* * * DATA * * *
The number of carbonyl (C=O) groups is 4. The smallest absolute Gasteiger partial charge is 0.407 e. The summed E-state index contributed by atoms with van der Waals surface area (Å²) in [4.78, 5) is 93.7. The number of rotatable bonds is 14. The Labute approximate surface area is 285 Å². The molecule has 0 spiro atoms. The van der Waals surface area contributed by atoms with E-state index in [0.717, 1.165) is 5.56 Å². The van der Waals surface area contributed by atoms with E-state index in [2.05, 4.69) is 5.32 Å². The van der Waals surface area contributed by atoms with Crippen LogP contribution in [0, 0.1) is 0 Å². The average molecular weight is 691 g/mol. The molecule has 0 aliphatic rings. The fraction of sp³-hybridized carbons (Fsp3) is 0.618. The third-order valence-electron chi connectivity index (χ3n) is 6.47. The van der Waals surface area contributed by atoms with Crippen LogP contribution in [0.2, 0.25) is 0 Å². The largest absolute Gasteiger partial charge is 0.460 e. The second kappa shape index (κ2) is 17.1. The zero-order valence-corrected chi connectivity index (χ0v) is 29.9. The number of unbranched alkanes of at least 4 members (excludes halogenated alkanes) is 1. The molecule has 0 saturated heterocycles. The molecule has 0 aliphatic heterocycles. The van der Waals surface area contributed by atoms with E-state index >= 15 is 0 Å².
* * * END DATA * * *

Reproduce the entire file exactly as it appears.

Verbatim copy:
The number of carbonyl (C=O) groups is 4. The smallest absolute Gasteiger partial charge is 0.407 e. The summed E-state index contributed by atoms with van der Waals surface area (Å²) in [4.78, 5) is 93.7. The number of rotatable bonds is 14. The Labute approximate surface area is 285 Å². The molecule has 0 spiro atoms. The van der Waals surface area contributed by atoms with E-state index in [0.717, 1.165) is 5.56 Å². The van der Waals surface area contributed by atoms with E-state index in [2.05, 4.69) is 5.32 Å². The van der Waals surface area contributed by atoms with Crippen LogP contribution in [0, 0.1) is 0 Å². The average molecular weight is 691 g/mol. The molecule has 0 aliphatic rings. The fraction of sp³-hybridized carbons (Fsp3) is 0.618. The third-order valence-electron chi connectivity index (χ3n) is 6.47. The van der Waals surface area contributed by atoms with Crippen LogP contribution in [0.2, 0.25) is 0 Å². The largest absolute Gasteiger partial charge is 0.460 e. The second kappa shape index (κ2) is 17.1. The zero-order valence-corrected chi connectivity index (χ0v) is 29.9. The number of unbranched alkanes of at least 4 members (excludes halogenated alkanes) is 1. The molecule has 0 saturated heterocycles. The molecule has 0 aliphatic heterocycles. The van der Waals surface area contributed by atoms with E-state index >= 15 is 0 Å².